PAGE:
Bureau of Land Management lifts most central California seasonal fire restrictions
EL DORADO HILLS, Calif. – The Bureau of Land Management is lifting most seasonal fire restrictions, effective immediately, to allow campfires and target shooting on public lands managed by the Bishop, Central Coast, Mother Lode and Ukiah field offices in central California.
The easing of seasonal fire restrictions applies to BLM-managed public lands located primarily in Amador, Calaveras, Colusa, El Dorado, western Fresno, Glenn, Inyo, Lake, Marin, Mariposa, Mendocino, Mono, Monterey, Napa, Nevada, Placer, Sacramento, San Benito, Santa Cruz, San Joaquin, Solano, Sonoma, Stanislaus, Sutter, Tuolumne, Yolo and Yuba counties. BLM seasonal fire restrictions for the Eastern Sierra Region are being eased in close coordination with the Cal Fire San Bernardino/Inyo/Mono Unit, the Inyo National Forest, and the Mono County Sheriff’s Office. Year-round statewide fire restrictions, issued on April 28, 2020, remain in effect.
“We are pleased that cooler weather and moderate wildfire danger conditions allow for easing of fire restrictions, however it is important to remember it takes all of us to prevent wildland fire,” said Central California District Manager Chris Heppe. “Please use caution when lighting a campfire on public lands and ensure the flame is dead out before breaking camp.”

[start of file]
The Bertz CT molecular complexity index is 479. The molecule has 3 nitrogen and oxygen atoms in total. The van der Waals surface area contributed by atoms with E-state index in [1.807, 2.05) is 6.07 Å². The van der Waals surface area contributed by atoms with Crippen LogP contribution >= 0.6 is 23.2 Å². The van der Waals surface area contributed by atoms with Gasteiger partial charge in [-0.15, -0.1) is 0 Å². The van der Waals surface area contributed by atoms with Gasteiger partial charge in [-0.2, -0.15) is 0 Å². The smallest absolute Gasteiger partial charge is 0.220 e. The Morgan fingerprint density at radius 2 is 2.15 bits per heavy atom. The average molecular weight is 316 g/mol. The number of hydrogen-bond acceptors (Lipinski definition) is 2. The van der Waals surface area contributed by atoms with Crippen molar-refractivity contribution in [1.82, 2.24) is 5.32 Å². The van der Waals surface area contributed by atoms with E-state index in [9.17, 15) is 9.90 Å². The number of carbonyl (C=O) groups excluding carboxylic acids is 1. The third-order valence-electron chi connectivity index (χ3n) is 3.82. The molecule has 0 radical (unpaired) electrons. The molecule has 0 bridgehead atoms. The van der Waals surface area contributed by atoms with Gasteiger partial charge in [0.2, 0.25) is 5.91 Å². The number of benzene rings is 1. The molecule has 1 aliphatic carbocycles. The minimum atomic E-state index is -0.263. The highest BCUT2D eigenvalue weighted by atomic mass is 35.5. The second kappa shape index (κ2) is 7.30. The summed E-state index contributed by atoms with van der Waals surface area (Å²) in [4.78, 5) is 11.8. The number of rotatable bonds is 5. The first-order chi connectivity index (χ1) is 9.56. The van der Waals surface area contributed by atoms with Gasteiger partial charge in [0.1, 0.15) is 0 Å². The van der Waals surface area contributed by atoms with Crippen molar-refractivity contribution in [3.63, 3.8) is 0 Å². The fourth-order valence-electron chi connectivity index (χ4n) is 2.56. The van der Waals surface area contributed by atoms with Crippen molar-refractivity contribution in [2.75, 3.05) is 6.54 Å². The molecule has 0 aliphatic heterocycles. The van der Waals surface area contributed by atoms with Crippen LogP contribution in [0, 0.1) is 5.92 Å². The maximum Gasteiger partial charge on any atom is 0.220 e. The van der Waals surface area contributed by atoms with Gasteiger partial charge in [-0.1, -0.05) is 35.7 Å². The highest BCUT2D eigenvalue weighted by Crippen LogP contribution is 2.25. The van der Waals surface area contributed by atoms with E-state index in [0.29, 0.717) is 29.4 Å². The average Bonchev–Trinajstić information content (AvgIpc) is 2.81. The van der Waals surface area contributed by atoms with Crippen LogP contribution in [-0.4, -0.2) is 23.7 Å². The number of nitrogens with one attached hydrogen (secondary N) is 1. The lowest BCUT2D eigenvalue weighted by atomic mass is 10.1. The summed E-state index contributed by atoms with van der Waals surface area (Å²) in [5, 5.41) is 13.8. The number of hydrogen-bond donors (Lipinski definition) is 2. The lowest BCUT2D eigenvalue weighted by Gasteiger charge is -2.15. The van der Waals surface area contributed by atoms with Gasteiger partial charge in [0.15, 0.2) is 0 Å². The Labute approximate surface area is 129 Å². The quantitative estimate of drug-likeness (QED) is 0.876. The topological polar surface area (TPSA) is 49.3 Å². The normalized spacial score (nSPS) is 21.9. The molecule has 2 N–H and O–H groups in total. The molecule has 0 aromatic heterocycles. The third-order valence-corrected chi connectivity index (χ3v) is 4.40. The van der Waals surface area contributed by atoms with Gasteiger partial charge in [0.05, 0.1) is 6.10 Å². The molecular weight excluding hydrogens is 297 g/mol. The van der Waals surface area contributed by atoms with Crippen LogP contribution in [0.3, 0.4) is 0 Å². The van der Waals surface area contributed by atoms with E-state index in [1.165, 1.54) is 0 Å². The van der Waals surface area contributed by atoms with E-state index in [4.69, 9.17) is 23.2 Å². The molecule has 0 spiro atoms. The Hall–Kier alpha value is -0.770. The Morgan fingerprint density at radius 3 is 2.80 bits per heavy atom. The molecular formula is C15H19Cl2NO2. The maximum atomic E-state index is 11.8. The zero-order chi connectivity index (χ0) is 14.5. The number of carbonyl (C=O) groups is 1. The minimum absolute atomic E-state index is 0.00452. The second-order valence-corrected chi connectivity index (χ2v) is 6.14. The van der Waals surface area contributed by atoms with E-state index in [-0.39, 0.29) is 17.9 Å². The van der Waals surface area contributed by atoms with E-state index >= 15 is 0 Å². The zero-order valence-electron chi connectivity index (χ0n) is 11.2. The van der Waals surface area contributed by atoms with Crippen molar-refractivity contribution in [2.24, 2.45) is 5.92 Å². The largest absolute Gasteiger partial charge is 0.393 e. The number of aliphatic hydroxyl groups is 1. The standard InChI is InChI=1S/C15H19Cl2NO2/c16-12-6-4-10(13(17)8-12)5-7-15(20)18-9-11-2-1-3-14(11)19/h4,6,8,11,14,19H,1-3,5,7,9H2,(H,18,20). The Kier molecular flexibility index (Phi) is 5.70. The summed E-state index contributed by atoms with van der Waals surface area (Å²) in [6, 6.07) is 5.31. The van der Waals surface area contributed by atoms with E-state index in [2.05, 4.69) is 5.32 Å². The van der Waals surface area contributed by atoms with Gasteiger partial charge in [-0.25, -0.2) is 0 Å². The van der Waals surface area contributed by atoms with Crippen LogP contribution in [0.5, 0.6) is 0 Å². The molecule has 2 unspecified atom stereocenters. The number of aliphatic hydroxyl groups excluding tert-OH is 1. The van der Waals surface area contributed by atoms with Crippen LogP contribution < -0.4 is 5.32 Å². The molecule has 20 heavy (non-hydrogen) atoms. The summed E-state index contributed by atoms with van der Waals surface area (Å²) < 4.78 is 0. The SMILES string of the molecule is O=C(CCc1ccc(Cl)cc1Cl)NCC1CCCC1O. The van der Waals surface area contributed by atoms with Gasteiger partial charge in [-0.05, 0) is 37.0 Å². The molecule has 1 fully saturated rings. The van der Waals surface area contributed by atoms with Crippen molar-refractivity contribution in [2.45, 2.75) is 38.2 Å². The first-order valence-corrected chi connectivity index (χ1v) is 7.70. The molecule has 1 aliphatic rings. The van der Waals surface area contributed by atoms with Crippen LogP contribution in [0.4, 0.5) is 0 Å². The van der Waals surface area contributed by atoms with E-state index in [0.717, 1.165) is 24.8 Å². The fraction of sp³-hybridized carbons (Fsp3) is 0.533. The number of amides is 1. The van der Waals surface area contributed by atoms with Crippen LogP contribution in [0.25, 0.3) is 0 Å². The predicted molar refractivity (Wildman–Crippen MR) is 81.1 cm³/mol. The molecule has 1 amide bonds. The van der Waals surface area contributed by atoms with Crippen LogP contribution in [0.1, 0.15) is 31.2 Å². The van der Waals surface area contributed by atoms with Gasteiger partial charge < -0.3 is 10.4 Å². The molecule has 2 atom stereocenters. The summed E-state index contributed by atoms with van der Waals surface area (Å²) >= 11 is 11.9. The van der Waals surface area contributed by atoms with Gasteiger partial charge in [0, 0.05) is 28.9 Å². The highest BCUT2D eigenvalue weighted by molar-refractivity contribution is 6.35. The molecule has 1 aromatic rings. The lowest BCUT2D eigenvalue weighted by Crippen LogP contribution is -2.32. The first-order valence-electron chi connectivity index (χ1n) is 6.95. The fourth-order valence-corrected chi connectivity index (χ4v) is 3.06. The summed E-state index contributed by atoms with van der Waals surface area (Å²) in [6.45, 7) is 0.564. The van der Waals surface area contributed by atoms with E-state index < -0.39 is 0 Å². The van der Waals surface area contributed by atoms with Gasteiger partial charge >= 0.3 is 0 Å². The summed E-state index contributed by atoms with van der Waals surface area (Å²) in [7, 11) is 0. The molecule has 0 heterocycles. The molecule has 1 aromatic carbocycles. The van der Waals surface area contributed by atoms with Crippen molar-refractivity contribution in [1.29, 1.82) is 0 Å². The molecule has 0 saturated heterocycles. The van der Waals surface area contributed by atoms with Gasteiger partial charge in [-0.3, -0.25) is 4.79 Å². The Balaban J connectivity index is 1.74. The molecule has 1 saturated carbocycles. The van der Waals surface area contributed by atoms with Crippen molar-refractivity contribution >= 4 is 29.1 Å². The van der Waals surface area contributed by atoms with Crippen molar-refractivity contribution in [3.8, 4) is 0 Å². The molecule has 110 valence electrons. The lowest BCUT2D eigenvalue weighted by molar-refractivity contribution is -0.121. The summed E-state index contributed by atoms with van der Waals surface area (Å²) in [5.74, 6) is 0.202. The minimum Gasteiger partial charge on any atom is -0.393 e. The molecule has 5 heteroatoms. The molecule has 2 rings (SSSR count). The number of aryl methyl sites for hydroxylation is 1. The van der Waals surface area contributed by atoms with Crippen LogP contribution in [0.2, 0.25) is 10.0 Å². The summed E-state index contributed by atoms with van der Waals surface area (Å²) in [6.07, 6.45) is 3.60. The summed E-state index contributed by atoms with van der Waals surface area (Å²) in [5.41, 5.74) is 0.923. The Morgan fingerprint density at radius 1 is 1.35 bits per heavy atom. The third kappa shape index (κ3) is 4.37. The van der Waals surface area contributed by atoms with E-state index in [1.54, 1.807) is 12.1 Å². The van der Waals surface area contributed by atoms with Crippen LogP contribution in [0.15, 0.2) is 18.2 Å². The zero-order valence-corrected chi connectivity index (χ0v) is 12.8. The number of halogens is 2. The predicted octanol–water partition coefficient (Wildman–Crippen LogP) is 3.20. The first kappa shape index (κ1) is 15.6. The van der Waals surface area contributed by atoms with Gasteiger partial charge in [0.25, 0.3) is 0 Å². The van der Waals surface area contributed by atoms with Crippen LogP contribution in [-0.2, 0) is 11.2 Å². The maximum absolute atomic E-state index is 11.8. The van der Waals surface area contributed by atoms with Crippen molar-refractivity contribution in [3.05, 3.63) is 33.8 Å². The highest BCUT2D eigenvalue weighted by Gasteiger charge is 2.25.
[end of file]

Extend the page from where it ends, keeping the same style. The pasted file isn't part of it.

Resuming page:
As a reminder, target shooters may not use incendiary, exploding, tracer, steel core, steel jacketed or armor piercing ammunition. No steel targets allowed – hot bullet fragments, exploding targets and metal from recreational shooting can spark a wildland fire. Recreationists are encouraged to stay in developed campgrounds. A complete list is available online at https://go.usa.gov/xeTxT.
Outdoor enthusiasts should avoid BLM-managed public lands that have been burned in this year’s wildland fires. Please remember, the Mother Lode Field Office has closed the Rocky Bar Road, west of Grizzly Flats in El Dorado County, due to impacts from the Caldor Fire. The public is advised, while the ground may look flat, burned tree roots can give way causing holes. Burned soils are sensitive to erosion and the landscape will take time to heal.
The BLM cares for more than one of every 10 acres of land in the United States. These public lands are every American’s birthright, and we are dedicated to protecting and sustaining that heritage for generations to come. The public plays a valuable role in wildland fire prevention, please Recreate Responsibly.
The public can obtain a valid California campfire permit free at all BLM, U.S. Forest Service and Cal Fire offices. To learn how you can do your part to prevent wildland fires, visit www.readyforwildfire.org. An interactive map and listing of fire restrictions throughout BLM California is available at https://go.usa.gov/xmUEG. For specific questions, please contact your nearest BLM Field Office.
The BLM manages more than 245 million acres of public land located primarily in 12 western states, including Alaska, on behalf of the American people. The BLM also administers 700 million acres of sub-surface mineral estate throughout the nation. Our mission is to sustain the health, diversity, and productivity of America’s public lands for the use and enjoyment of present and future generations.